The post-1945 order constructed by the U.S. in Europe and East Asia has been fraying at the edges for some time now. President Donald Trump’s decision to withdraw the United States from the Paris climate agreement has only hastened its unraveling.
For the first time since the early years of Gen. Charles de Gaulle’s presidency in France, a major Western leader – German Chancellor Angela Merkel – has stated openly that Europe can no longer rely on U.S. leadership. This might seem ironic, coming from a German and a confirmed Atlanticist, but it is actually fitting, because Germany, in its transformation from a murderous dictatorship into a peaceful liberal democracy, needed the U.S. more than any country.
Perhaps we should be sanguine about the gradual end of Pax Americana. No imperial system lasts forever. An international order that made complete sense when the world was emerging from the ruins of World War II, only to enter a long Cold War between two nuclear superpowers, may no longer be adequate, and may stand in the way of better arrangements.
NATO’s purpose, in the blunt phrase of its first Secretary-General Lord Hastings Ismay was to “keep the Americans in, the Russians out, and the Germans down.” But Germany no longer needs to be kept “down,” and there is some debate whether Russia should have been kept “out” after the collapse of the Soviet Union. And Trump is right about one thing, even if he expresses it crudely: Europe, as well as Japan, has become too dependent on American military power.
This dependence on the U.S. for collective security does not make American allies exactly into colonies. And the U.S. is not formally an imperial power. But aspects of a common late imperial dilemma are visible in both East Asia and Western Europe today. If the U.S. were to give up its leadership role too quickly, chaos might follow and less benign powers might jump into the vacuum. But if the U.S.-led system remains in place for too long, it will prevent American dependencies from taking more responsibility for their security.
When imperial arrangements are dissolved, violence often results. The Armenian Genocide accompanied the demise of Ottoman power. Murderous anti-Semitism and radical nationalism followed the fall of the Austro-Hungarian Empire. Something similar happened when Josip Broz Tito’s little Balkan empire of Yugoslavia fell apart. More than a million Hindus and Muslims lost their lives in horrific sectarian violence when the British Raj left a partitioned country to its devices.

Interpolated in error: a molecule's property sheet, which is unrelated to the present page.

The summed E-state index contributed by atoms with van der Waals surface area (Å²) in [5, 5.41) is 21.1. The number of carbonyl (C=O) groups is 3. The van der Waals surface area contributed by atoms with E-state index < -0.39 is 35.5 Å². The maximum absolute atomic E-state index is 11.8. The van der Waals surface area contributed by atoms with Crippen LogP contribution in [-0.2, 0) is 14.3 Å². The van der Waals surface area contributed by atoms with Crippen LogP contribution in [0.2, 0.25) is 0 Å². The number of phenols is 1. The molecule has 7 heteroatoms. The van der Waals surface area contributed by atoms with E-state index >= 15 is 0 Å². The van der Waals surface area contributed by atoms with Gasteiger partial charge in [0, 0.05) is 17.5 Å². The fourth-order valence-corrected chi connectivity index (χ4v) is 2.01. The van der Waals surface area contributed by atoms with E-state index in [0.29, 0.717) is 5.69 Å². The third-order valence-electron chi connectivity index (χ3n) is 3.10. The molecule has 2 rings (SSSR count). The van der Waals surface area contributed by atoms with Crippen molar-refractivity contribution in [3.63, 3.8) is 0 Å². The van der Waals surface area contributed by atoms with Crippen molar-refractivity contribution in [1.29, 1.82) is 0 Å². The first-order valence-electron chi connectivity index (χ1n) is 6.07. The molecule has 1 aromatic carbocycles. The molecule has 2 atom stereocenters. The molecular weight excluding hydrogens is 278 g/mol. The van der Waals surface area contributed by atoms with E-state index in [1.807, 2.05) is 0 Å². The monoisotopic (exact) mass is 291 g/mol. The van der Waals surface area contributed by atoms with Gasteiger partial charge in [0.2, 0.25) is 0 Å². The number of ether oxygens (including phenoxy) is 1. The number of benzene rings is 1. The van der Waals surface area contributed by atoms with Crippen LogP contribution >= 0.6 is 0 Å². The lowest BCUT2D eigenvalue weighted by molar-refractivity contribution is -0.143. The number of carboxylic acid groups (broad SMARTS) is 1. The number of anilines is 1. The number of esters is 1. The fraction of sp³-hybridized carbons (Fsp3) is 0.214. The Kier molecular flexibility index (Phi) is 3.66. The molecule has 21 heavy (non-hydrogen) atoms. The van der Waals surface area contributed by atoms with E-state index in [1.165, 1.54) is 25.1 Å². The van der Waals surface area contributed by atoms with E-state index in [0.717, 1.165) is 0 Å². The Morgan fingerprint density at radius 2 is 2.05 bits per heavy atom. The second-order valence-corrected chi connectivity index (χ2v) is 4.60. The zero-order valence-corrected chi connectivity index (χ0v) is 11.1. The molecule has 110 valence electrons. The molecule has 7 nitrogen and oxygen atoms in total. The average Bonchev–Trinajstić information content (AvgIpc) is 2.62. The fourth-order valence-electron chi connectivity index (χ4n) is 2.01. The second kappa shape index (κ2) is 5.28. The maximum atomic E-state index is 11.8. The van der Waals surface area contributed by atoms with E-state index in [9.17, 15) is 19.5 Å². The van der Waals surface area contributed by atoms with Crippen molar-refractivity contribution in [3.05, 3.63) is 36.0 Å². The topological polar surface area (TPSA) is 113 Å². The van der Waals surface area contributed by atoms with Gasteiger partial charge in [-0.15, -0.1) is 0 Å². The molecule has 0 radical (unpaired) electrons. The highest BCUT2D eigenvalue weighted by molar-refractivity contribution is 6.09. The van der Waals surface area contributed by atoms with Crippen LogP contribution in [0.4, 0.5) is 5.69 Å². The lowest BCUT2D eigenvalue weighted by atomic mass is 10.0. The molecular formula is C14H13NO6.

This is not an argument in favor of imperialism. But the age of Trump should make us ready to face the consequences once the U.S.-led post-1945 order comes to an end. American leadership has obviously been a flawed enterprise, resulting in unnecessary wars, and the support of too many unsavory allies in the struggle with communism. But there have been many positive factors, too. Western Europe, Japan, and even, belatedly, South Korea and Taiwan, were able to become free and prosperous under the protection of the U.S.
Despite the excesses of anti-communism, U.S. dominance has also acted as a brake on ideological extremism. Neither communism, nor variations of fascism, or indeed radical nationalism, had much of a chance to develop in Europe under Pax Americana. Recent elections in the Netherlands and France suggest that Trump may be serving as a deterrent, rather than a boost, to populist extremism in Europe. But if the populist wave were to become bigger and more brutal, there is nobody in Washington now to discourage it.
In Japan, dependence on the U.S. and anxiety about communism has marginalized the left and kept a conservative party more or less permanently in power. But the extremes of Japanese revanchism were also kept in check. This may no longer be so easy, once the U.S. is no longer seen as a reliable protector and fear of China turns into a panic.
Unlike some of her predecessors as chancellor, Merkel, who grew up in East Germany, is wary of Russia’s strategic designs. There is no doubt that Russia and China will benefit, at least in the short term, from America’s abdication of leadership. Some people are not too bothered by this. Russia is closer to Berlin or even Paris than Washington or New York. There is a great deal of money to be made by cozying up to the Russian and Chinese regimes (as the U.S. president knows only too well).
And the chance that either Russia or China would invade NATO countries or Japan might be slim.
But there will be a price to pay for increased vulnerability to Chinese and Russian encroachments. No matter how irksome American dominance might have been, or how much people deplored some of the destructive wars that the U.S. unleashed, criticism of U.S. policies, presidents, and even cultural practices was not only permissible, but seen as a healthy sign of liberal democracy. This was one of the “common values” that held the West together.
The same will not be true in a world dominated by China. Criticism will quickly lead to repercussions, especially in the economic sphere. Hollywood studios are already censoring the content of movies expected to make money in the Chinese market. Western news media, eager to maintain access to Moscow or Beijing, will be under increasing pressure to be careful about what they print or broadcast. This will hurt our own societies, which are built on the principles of openness and freedom of expression.
So even if the end of Pax Americana does not result in military invasions, or world wars, we should ready ourselves for a time when we might recall the American Empire with fond nostalgia.
Ian Buruma is professor of democracy, human rights and journalism at Bard College, is the author of “Year Zero: A History of 1945.” THE DAILY STAR publishes this commentary in collaboration with Project Syndicate © (www.project-syndicate.org).
A version of this article appeared in the print edition of The Daily Star on June 09, 2017, on page 7.